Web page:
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Indian J Pharmacol. 2016 May-Jun;48(3):292-7. doi: 10.4103/0253-7613.182884.

Weekly injection of histaglobulin produces long-term remission in chronic urticaria: A prospective clinical study.

Author information

1
Department of Dermatology, Sri Manakula Vinayagar Medical College and Hospital, Puducherry, India.
2
Department of Community Medicine, Sri Manakula Vinayagar Medical College and Hospital, Puducherry, India.

Abstract

OBJECTIVE:

Treatment of chronic urticaria (CU) can be difficult in many patients. Achieving long-term remission and reducing the requirement of antihistamines are vital in CU. The objective of this study was to assess the effectiveness of injection histaglobulin, a complex of histamine and human immunoglobulin, in producing relief in patients with CU.

MATERIALS AND METHODS:

Fifty-one patients with CU were enrolled into this prospective clinical study. Patients were administered 1 ml of injection histaglobulin subcutaneous for 8 consecutive weeks. They were also prescribed tablet levocetirizine 5 mg to be taken when required (but not more than the permitted dosage). Efficacy was assessed using urticaria activity score (UAS) which has a maximum score of 33/day, during each weekly visit. Final assessment was done after 24 weeks.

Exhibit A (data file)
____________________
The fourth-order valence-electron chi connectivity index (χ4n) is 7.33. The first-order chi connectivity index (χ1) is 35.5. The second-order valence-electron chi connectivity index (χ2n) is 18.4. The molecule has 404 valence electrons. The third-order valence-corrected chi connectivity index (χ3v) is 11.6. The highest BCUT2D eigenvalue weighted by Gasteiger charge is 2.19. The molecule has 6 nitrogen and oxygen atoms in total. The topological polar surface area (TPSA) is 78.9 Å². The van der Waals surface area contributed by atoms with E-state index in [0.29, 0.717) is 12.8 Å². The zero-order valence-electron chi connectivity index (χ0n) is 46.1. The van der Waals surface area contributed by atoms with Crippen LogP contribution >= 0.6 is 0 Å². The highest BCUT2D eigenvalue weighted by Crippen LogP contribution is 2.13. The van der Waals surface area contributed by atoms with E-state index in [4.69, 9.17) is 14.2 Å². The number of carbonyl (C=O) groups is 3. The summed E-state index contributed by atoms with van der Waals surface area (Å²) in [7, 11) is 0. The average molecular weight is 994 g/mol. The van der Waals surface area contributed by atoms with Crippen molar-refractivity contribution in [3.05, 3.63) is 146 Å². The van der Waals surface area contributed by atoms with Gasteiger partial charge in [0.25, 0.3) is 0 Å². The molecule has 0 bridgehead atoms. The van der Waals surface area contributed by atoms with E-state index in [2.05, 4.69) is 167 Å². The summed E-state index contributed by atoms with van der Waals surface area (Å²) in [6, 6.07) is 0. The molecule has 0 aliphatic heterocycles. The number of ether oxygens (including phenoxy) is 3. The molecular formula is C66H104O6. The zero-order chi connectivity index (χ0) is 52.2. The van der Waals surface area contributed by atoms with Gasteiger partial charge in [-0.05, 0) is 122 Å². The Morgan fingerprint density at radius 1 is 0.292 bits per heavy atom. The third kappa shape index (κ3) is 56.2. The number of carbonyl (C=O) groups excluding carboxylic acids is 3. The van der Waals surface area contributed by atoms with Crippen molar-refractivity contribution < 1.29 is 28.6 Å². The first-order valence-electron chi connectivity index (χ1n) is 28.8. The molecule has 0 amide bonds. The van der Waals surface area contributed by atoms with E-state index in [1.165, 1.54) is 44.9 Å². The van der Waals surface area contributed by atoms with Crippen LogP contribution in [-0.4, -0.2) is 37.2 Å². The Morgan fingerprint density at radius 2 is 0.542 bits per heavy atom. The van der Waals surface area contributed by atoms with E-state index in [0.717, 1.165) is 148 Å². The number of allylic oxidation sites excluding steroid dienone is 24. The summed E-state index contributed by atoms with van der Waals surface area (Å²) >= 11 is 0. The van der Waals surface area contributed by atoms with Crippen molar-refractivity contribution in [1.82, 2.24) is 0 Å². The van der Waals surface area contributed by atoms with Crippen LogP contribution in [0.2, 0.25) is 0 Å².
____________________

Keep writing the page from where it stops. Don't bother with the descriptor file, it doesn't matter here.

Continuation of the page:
RESULTS:

Twenty-nine patients had completed the entire 8-week drug regimen. Mean basal UAS was 18.9 ± 6.3 and it reduced to 80.4% by 8 weeks. The angioedema sub-score reduced by 89.8%. Anti-histamine pill burden also reduced significantly. By 24 weeks of starting the therapy, 23 patients (45%) had attained complete remission. No adverse effects to the drug were observed.

CONCLUSIONS:

Histaglobulin was found to be effective in producing long-term remission and it reduced the antihistamine requirement as well. Thus, it can serve as an effective alternative to existing treatment modalities.

KEYWORDS:

Angioedema; anti-histamines; chronic urticaria; histaglobulin; urticaria activity score

PMID:
27298500
PMCID:
PMC4900003
DOI:
10.4103/0253-7613.182884
[Indexed for MEDLINE]
Free PMC Article

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